The poem basically speaks about having the faith that I could truly survive even prior to my “rescuers” gotten here and not that I could not do with their help however I just seemed like I can managing that season of my life. All I required to do was to have the exact same property of the difficulties I was dealing with, it was tough therefore I required to be hard, it was difficult therefore I needed to be hard, I didn’t wish to get drowned by the weight of the season, I wished to be the season. And for me, I felt that was the very best method I could ever do at that moment, yeah.

PT: How old are you? What would you say are the greatest obstacles youths are dealing with in West Africa, probably utilizing Ghana as a yardstick?

JO NKETIAH: I am 28 years of ages; in fact I am simply a beginner in the 28 phase (Chuckles). Hmmm, Challenges … That sounds quite broad a point of view if I am to speak about it in relation to West Africa as a whole and so I will focus my lens to Ghana, my country, because that is where I highly think I can state much out of experience. Among the difficulties I can discuss is unemployment concerns, problems about housing. It is crazy that a young adult needs to pay a lot of money to lease a decent apartment or condo especially in my city, Accra. And most of these homeowner prefer two years advance rent which is really difficult for a great deal of us still searching for our feet.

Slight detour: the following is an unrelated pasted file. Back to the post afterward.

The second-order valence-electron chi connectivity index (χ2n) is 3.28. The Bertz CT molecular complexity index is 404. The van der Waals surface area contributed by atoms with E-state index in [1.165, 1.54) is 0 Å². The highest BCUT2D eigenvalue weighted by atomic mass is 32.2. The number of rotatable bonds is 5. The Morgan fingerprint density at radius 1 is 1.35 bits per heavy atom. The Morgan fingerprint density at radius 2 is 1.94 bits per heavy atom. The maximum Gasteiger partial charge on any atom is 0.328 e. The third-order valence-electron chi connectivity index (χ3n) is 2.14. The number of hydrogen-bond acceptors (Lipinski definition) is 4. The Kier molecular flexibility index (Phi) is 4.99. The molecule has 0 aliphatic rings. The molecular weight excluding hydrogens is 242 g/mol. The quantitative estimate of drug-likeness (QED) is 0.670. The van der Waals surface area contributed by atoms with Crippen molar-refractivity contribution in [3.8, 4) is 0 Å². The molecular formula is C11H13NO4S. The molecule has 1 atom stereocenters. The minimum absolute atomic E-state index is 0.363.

One other thing is that I think, and of course one can disagree, that there are couple of heroes to look up to and I believe the concern isn’t that there are few heroes but there are significantly few of them informing their stories. Because stories make us, they make us dream and hope and believe that if others have actually done it then there is the possibility of us doing it too.

PT: What’s your impression of Nigeria and Nigerians?

JO NKETIAH: I will say this and any other day, that regardless of some of the negative things people state about Nigerians you can not take away the reality that they are self-inspired human beings, go-getters, they are cheerleaders, Nigerians are really supportive, extremely supportive, very diverse in their imagination and coupled with a terrific sense of humour.

PT: Looking through your Facebook page, it appears you have a great number of Nigerians as your fan?

JO NKETIAH: I believe a great deal of them familiarized me through Akachi’s event and when they read about me, they learnt more about most of my works and they resonated with it. They are extremely helpful especially quite an excellent number of the followers I have. I coach a few authors in Nigeria and I am proud of them, most importantly relying on and thinking that I can and they thrive to be the very best too. They are open to find out.

PT: You have an extraordinary dedication to poetry in a century when generations of young people appear to be distancing themselves from poetry and other literary work?

JO NKETIAH: I see poetry as a way of life. It’s all about being responsive to your inner self, as soon as you do that all the rest will come to you, the literary devices you require to find out, the rhythms and rhymes when essential as long as it is a wanted style.

And I believe each of us has the ability to utilize it in any of the stated ways most notably offer ourselves the permission to humbly progress, explore, and most notably learn.